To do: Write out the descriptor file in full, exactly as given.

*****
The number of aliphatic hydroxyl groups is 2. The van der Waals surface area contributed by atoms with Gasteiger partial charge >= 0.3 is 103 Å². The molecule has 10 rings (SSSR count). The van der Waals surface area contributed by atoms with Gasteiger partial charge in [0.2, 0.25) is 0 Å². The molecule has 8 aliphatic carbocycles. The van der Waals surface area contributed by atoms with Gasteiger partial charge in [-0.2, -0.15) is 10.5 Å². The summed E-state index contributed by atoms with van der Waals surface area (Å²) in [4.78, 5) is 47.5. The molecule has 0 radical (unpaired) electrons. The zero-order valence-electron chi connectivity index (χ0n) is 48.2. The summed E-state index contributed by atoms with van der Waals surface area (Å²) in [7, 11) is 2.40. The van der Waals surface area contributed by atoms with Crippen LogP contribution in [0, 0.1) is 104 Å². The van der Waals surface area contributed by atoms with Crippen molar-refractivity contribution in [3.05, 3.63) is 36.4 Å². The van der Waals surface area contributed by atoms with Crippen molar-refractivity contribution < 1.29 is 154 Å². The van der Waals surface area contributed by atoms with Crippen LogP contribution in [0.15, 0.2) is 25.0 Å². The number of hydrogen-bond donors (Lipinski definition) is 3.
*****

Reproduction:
The number of aliphatic hydroxyl groups is 2. The van der Waals surface area contributed by atoms with Gasteiger partial charge >= 0.3 is 103 Å². The molecule has 10 rings (SSSR count). The van der Waals surface area contributed by atoms with Gasteiger partial charge in [0.2, 0.25) is 0 Å². The molecule has 8 aliphatic carbocycles. The van der Waals surface area contributed by atoms with Gasteiger partial charge in [-0.2, -0.15) is 10.5 Å². The summed E-state index contributed by atoms with van der Waals surface area (Å²) in [4.78, 5) is 47.5. The molecule has 0 radical (unpaired) electrons. The zero-order valence-electron chi connectivity index (χ0n) is 48.2. The summed E-state index contributed by atoms with van der Waals surface area (Å²) in [7, 11) is 2.40. The van der Waals surface area contributed by atoms with Crippen LogP contribution in [0, 0.1) is 104 Å². The van der Waals surface area contributed by atoms with Crippen molar-refractivity contribution in [3.05, 3.63) is 36.4 Å². The van der Waals surface area contributed by atoms with Crippen molar-refractivity contribution < 1.29 is 154 Å². The van der Waals surface area contributed by atoms with Crippen LogP contribution in [0.15, 0.2) is 25.0 Å². The number of hydrogen-bond donors (Lipinski definition) is 3.